Stephanie Serpick: New York

Gray Matters Gallery

Tracee W. Robertson

Like anything new in life, anything we begin for the first time, our perception at its inception is limited to appearance and first impression and grows deeper and more informed as time progresses. We have always heard, “Things are not always what they seem,” or how they appear. For her debut in Dallas at Gray Matters Gallery, Chicago-based painter Stephanie Serpick introduces a new body of work which, she explains, holds as its subject the “perception of appearance.” The paintings on canvas and paper present gatherings of imagery from pop culture, literature, fantasy, botanical and medical illustrations and so on. Like many young artists working from such points of reference, Serpick creates a visual field of iconic relationships and invites us to decipher her code.

Stephanie Serpick, Retreat, 2003
Oil on canvas
16 x 15 inches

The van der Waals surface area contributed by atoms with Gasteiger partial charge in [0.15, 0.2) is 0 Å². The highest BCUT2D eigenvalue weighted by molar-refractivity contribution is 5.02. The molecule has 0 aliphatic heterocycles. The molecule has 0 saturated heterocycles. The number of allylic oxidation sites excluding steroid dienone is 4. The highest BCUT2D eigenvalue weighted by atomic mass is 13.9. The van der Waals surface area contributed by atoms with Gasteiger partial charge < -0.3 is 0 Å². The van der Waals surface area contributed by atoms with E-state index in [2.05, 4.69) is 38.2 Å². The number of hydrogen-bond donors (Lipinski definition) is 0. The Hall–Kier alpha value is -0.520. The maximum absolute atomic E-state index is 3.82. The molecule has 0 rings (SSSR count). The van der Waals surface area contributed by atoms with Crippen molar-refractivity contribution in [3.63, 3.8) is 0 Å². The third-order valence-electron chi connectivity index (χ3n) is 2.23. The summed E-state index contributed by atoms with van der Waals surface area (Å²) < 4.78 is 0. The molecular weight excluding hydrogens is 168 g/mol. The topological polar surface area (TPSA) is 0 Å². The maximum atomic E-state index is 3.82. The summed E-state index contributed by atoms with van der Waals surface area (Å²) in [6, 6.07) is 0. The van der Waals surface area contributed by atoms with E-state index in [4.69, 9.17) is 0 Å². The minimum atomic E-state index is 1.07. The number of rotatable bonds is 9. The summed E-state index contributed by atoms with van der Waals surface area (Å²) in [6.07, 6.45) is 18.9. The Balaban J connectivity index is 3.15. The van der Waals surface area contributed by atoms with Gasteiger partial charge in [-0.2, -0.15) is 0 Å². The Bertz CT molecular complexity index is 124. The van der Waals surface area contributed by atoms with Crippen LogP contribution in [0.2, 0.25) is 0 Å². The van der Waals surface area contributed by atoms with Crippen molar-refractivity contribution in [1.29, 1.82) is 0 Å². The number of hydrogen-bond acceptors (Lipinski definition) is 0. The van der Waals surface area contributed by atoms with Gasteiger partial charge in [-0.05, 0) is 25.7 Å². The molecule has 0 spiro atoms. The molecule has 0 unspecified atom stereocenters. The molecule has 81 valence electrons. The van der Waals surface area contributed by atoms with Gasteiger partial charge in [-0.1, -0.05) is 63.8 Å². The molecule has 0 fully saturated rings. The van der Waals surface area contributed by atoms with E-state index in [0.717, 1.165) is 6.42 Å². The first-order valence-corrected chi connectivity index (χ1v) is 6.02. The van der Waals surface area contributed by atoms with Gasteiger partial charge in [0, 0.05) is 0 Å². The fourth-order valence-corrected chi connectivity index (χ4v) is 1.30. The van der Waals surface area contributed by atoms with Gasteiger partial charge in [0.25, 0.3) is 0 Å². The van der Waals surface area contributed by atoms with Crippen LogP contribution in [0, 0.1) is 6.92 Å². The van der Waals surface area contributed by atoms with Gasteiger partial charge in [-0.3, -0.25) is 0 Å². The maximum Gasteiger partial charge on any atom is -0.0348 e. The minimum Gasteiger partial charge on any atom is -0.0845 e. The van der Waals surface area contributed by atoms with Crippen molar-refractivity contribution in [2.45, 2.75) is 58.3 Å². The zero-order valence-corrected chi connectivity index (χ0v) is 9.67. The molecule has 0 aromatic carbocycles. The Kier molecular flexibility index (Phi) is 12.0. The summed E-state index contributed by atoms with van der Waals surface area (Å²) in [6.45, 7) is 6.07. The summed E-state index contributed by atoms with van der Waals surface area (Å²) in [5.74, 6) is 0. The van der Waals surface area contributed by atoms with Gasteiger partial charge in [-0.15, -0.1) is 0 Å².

As Serpick’s subject matter, the perception (awareness and comprehension) of appearance (an outward show or pretense) leads us through a façade of imagery and meaning to the real show behind. In fact, the artist tantalizes us into studied reflection with rich, layered color, sometimes shadowy and sometimes dazzling. She entertains with unabashedly decorative lines and intrigues by presenting only fractions of words or letters, oddly placed imagery and barely perceptible narrative details. For example, Retreat is a small painting on canvas smothered in layer upon layer of shiny, dark burgundy oil paint. The surface reflects light like glass, yet beneath it are gloomy drips of paint and the texture of canvas. Unaware of this gleaming surface is the opaque orange silhouette of a bird, wings spread wide, landing in the lower left corner atop the murky scene behind. Throughout the crowlike shape, a design is cut as if using a stencil from Victorian wallpaper, lending a decorative and slightly romantic gesture to an otherwise ominous presence. Upon further inspection, one is drawn to a glow in the center of the work—a circle of slightly lighter paint in which faint, line-drawn figures appear to have been formed by scraping into a layer of darker paint beneath. The figures are moving hand-in-hand, as if playing the childhood game Ring Around the Rosy. Practically nose to canvas, one notices that all but one figure possess an animal head—something like an elephant, fox, or cat—and each character kicks up one leg as he or she dances around the circle. Although one cannot possibly discern smirks or sneers on their obscured features, Retreat feels more like a command from this group of images than a title.